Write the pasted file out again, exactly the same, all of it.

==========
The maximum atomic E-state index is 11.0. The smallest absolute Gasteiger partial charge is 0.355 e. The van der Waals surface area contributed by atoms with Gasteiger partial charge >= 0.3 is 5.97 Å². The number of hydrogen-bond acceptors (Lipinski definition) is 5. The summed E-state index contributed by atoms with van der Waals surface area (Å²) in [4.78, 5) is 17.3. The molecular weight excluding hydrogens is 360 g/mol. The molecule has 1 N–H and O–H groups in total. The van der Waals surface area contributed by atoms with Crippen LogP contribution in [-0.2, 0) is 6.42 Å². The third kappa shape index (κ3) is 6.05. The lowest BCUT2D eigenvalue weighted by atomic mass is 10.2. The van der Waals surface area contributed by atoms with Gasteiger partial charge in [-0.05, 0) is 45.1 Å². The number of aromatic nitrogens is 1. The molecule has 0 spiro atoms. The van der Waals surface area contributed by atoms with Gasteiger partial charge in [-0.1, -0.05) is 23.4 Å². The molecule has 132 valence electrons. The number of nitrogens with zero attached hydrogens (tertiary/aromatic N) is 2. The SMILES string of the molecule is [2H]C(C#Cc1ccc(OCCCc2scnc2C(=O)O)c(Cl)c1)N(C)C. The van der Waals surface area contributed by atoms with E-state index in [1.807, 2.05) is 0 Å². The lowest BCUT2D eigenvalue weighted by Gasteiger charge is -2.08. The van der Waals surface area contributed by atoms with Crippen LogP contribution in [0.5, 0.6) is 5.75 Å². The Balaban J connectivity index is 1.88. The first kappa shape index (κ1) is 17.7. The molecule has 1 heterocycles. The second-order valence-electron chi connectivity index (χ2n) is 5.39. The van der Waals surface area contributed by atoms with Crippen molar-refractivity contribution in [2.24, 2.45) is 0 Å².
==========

The maximum atomic E-state index is 11.0. The smallest absolute Gasteiger partial charge is 0.355 e. The van der Waals surface area contributed by atoms with Gasteiger partial charge >= 0.3 is 5.97 Å². The number of hydrogen-bond acceptors (Lipinski definition) is 5. The summed E-state index contributed by atoms with van der Waals surface area (Å²) in [4.78, 5) is 17.3. The molecular weight excluding hydrogens is 360 g/mol. The molecule has 1 N–H and O–H groups in total. The van der Waals surface area contributed by atoms with Crippen LogP contribution in [-0.2, 0) is 6.42 Å². The third kappa shape index (κ3) is 6.05. The lowest BCUT2D eigenvalue weighted by atomic mass is 10.2. The van der Waals surface area contributed by atoms with Gasteiger partial charge in [-0.05, 0) is 45.1 Å². The number of aromatic nitrogens is 1. The molecule has 0 spiro atoms. The van der Waals surface area contributed by atoms with Gasteiger partial charge in [-0.1, -0.05) is 23.4 Å². The molecule has 132 valence electrons. The number of nitrogens with zero attached hydrogens (tertiary/aromatic N) is 2. The SMILES string of the molecule is [2H]C(C#Cc1ccc(OCCCc2scnc2C(=O)O)c(Cl)c1)N(C)C. The van der Waals surface area contributed by atoms with E-state index in [1.807, 2.05) is 0 Å². The lowest BCUT2D eigenvalue weighted by Gasteiger charge is -2.08. The van der Waals surface area contributed by atoms with Crippen LogP contribution in [0.5, 0.6) is 5.75 Å². The Balaban J connectivity index is 1.88. The first kappa shape index (κ1) is 17.7. The molecule has 1 heterocycles. The second-order valence-electron chi connectivity index (χ2n) is 5.39. The van der Waals surface area contributed by atoms with Crippen molar-refractivity contribution in [2.24, 2.45) is 0 Å².